Florida Teen Innovates for Food Insecure Classmates

  • Article
  • 4 min read August 18, 2020

Taylor Thigpen is fueled by the sight of a hungry classmate.

The 14-year-old student from Florida said about 40% of his classmates receive free or reduced meals and some schools in his county are at 100%.

“It’s so hard to think about students going hungry,” he said. “When I look at school meals, that’s all some students depend on for the entire day.”

So, Taylor relied on skills he learned through the Fuel Up to Play 60 program — and a relentless inner drive — to take action. Just talking about making change is meaningless to him.

“I hate to just talk about something,” he says. “If I’m going to talk about it, I’m going to do it.”


Above: Taylor, second from left, motivated his school and community to ensure food that would have gone to waste went to food-insecure students. He also raised $40,000 in hunger relief funds thanks to skills he developed at a Fuel Up to Play 60 Student Ambassador Summit. Fuel Up to Play 60 is a dairy farmer-funded in-school nutrition and physical activity program. Top, right: Taylor and Cooper Chapman appeared in a local Florida television program called "The Outsiders Club."


He began by creating “share tables” in his school cafeteria. The concept is for students who don’t eat packaged parts of their meals, such as fruit or milk, to drop them off at a table for others to take home. Not only is food going to students in need, the amount of food waste has been drastically reduced.

Thigpen also led the charge to grow a garden on campus where students can select fresh vegetables to take home. He also installed a compost bin where cafeteria waste becomes a valuable soil enhancement for the garden.

The share table model has been so successful that Thigpen contacted his superintendent’s office and this program has now been implemented in more than 40 schools.

But that’s not enough. Thigpen wants to see share tables in schools across the entire state. There is no shortage of politicians and leaders he has reached out to, including state senators and even the governor, to talk about this endeavor and other ideas to help food-insecure people.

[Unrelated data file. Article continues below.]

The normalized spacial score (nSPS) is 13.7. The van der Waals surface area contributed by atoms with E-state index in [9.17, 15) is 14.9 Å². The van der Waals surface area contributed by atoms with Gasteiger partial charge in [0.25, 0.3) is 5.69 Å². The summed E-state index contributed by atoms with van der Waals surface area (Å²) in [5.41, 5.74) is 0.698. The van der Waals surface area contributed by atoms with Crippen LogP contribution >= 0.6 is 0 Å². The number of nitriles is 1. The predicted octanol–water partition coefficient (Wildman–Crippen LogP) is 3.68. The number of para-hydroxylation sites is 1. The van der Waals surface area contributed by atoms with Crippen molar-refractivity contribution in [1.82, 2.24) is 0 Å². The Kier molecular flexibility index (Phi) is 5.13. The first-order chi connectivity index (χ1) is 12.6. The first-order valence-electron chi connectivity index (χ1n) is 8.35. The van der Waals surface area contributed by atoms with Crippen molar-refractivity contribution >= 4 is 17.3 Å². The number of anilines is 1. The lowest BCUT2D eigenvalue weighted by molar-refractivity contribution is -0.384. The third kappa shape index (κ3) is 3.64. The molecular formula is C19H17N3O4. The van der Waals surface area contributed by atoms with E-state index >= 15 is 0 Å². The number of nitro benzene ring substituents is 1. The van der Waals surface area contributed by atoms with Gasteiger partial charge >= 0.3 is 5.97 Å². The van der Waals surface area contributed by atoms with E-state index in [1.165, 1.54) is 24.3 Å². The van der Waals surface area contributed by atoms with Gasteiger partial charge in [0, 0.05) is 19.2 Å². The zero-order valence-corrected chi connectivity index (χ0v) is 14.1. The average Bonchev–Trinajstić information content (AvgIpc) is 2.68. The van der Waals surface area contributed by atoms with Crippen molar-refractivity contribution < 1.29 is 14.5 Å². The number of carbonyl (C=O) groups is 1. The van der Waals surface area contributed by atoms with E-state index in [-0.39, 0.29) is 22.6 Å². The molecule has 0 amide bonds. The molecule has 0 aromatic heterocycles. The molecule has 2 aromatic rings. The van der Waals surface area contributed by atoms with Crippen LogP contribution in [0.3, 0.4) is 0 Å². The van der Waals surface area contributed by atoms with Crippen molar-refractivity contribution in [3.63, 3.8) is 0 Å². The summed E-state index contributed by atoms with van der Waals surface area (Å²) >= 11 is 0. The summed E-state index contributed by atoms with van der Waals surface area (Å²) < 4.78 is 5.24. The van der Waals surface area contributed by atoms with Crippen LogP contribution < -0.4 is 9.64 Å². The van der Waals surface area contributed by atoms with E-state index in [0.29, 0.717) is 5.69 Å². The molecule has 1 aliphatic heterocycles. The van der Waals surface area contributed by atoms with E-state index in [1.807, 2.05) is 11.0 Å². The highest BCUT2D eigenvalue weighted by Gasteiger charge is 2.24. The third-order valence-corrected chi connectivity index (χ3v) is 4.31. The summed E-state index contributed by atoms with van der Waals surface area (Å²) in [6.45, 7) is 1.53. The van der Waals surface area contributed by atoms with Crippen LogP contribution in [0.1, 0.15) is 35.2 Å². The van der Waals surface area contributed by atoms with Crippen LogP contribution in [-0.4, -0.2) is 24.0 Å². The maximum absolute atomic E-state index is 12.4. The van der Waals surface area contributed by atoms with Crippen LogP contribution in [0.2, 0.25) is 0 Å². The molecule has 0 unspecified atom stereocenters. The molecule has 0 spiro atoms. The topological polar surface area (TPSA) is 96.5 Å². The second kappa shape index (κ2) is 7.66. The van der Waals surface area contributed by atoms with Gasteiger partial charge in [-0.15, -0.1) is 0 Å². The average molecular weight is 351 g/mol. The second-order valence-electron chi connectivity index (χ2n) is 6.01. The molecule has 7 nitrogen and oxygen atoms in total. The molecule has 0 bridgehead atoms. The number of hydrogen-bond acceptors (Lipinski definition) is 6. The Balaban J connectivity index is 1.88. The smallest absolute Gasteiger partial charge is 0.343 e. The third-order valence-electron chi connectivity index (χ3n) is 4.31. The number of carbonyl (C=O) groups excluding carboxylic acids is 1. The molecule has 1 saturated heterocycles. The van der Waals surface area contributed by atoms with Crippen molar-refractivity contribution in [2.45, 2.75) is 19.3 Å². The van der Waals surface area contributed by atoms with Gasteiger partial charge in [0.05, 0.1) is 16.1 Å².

“I make lots of phone calls and send millions of emails,” he says.

When the COVID-19 crisis brought the country to a standstill, Thigpen saw it as an opportunity to help people in need. He got involved in writing grants – a skill he said he learned during a Fuel Up to Play 60 Student Ambassador Summit – and went to work finding money to help food-insecure people in his community.

He generated $40,000 that provided food boxes to more than 6,500 county families these past few months. The boxes included fruits, vegetables, meat, eggs and, of course, milk.

“I’m all about the dairy!” he says.

Taylor’s efforts reflect the roll-up-your-sleeves attitude seen throughout many communities, including the dairy community. America’s dairy farm families developed resources that assist schools across the country, including programs like Fuel Up to Play 60, which dairy farmers created with the NFL, to grow healthier school communities. And during the COVID-19 crisis, dairy farmer partner organizations like Feeding America and GENYOUth are building on that work with the For School’s Sake program to help feed children who depend on school meals.

He also found time during the pandemic for yet another passion: horticulture. Thigpen has always had a green thumb and is a 4-H member who enjoys competing in fairs. He obtained small business and nursery licenses to create his “Succulent King” company. The business is taking off and he ships succulents and cacti to customers in all 50 states. Some of the proceeds benefit his hunger efforts.

Thigpen admits he has created a demanding schedule and he mostly works on his own. But his drive remains at full speed, driven by a goal of helping others because he can.

“I’ve seen kids go hungry and I’ve had kids come up to me and say, ‘You helped me eat tonight.’ When someone says that, it’s what keeps me going,” he said. “If I decided to have fun instead of working every second of my life, that student may not have eaten that day. Or when COVID-19 happened, those 6,550 families may not have had anything.

“It’s hard but it’s what I like to do, and I won’t quit.”